Staff Writer
Jul 4, 2023

“One-offs do not work”: How brands can play in culture

With culture evolving faster than ever, how can brands and artists work together to tap into the Zeitgeist?

“One-offs do not work”: How brands can play in culture
“I want to align with brands that are authentic to my message,” said the musician, SVP, director of music & culture at Arnold NYC, Damien Escobar. 
How, when culture is evolving more rapidly than ever, can brands tap into cultural trends in a way that is effective and rings true with fans? This was the core of an industry-leading panel session called about brands and their role within culture. There’s one word that’s essential…
“The key to engaging with culture in a way that works, is authenticity”, explained UMG’s Naomi McMahon. “The worst thing you can do is look out there and see things that are inauthentic,” explained Keurig’s Becky Opdyke.
Like what?
Keurig identified that cold coffee occasions are growing among a younger audience. Working with Havas and UMG, Keurig decided to tap into Gen Z's love of nostalgia and pursue a surprising brand partnership with the Rolling Stones as a way to promote its new iced coffee offering.
Keurig collaborated with the Rolling Stones to develop a new blend of iced coffee. It also branded its new ice-coffee machine with the Rolling Stones famous Tongue logo. And it created marketing and advertising content using the Stones song ‘Start me up’.
“The campaign works because the band has an authentic passion for coffee,” Opdyke explained. “We worked with the Rolling Stones to develop the Start Me Up iced-coffee blend. If that connection wasn’t there, it just wouldn’t work.”
Flexible friends
Relevance is incredibly difficult in a culture that’s constantly changing at an ever-faster pace, said Havas Play’s Jez Jowett. Brands and artists can’t rely on old-style sponsorship deals any more, with content created up front for two years. There needs to be a more flexible and organic collaboration between the two, to allow them to respond to developing trends.
“At Havas Play, working with UMG and other partners, we’re incredibly lucky to have everything from social to ticket data,” said Jowett. “We can work with the brand and our partners to develop a deeper understanding of who the audience is, what their behaviours and passions are. We can spot developing trends and tap into them.”
Passion and purpose
“Superfans can be a superpower for brands,” said UMG’s Naomi McMahon. “For a brand like Keurig that listens and uses the data and the insights, superfans can help them galvanise that audience at scale. You need to tap into that audience community. You can spot trends you can tap into, before those trends turn to frenzies.”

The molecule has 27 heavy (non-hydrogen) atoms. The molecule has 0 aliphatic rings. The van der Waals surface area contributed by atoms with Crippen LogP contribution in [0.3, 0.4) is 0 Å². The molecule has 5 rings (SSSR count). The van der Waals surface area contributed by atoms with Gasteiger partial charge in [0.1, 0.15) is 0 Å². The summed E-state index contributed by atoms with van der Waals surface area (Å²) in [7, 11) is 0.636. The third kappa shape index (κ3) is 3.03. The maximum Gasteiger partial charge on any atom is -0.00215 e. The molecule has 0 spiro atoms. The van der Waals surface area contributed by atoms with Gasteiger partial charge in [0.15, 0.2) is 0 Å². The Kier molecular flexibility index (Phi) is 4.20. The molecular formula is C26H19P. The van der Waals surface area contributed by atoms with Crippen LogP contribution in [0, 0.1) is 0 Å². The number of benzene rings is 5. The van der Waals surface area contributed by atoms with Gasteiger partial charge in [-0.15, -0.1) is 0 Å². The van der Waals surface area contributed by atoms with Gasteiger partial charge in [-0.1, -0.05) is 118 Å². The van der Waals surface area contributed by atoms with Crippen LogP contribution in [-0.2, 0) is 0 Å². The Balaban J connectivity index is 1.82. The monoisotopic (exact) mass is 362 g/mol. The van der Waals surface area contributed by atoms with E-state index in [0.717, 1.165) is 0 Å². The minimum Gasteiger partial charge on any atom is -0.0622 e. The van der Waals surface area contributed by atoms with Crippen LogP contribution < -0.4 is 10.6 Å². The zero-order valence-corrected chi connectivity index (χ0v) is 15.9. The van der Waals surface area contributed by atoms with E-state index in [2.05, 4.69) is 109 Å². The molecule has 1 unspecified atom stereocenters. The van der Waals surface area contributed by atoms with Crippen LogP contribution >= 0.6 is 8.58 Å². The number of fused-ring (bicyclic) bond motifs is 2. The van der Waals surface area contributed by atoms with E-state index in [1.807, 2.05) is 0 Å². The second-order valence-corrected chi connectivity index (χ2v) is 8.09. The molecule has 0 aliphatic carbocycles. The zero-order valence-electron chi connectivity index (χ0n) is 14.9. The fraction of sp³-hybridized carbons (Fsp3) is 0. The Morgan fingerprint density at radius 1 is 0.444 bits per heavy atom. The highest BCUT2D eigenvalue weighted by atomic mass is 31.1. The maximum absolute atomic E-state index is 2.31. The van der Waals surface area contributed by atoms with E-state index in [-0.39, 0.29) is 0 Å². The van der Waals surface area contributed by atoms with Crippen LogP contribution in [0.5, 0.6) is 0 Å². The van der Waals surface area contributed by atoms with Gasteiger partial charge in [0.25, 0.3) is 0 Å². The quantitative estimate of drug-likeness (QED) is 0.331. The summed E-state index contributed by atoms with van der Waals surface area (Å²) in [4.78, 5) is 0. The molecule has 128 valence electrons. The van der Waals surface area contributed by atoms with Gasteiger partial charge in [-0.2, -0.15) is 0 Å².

UMG, McMahon explained, does this by using data to identify fan trends and fan cultures as these are forming. It can do this, because it has unique access to data from right across the fan experience. It works with partners to understand which creative behaviours are driving new trends. And then it finds ways for brands to organically insert themselves into this process: “If you can research and understand fans, you can target them.”
With this depth of understanding, the panel explained, brands can unlock their fans’ passion – whether it’s for music, gaming, movies or something else – and then use that to create a real connection with the target audience, one that delivers against brand goals.
To succeed requires conviction
For the kind of returns brands are looking for, Opdyke said, it requires not a one-off engagement with a particular culture-maker. Rather, it requires a commitment to being in that cultural space for the long term. “One offs do not work. They will not build your brand equity. You need to create a programme of being culturally relevant through time.”
“It really starts with a client that’s willing to take a risk,” agreed Arnold NYC’s Damien Escobar. “That’s really the biggest thing. Be willing to take a risk and understand that this can’t just be a one-off. But once you hit those key attributes for the brand, it’s a home run.”
On the panel…
  • Becky Opdyke, senior vice president, Keurig Systems Marketing 
  • Damien Escobar, musician and philanthropist
  • Jez Jowett, managing partner, Havas Play
  • Naomi McMahon, SVP head of strategic marketing & partnerships, UMG
  • Alexis de Montaigu, managing director & head of strategic planning, Havas (moderator)
Campaign UK

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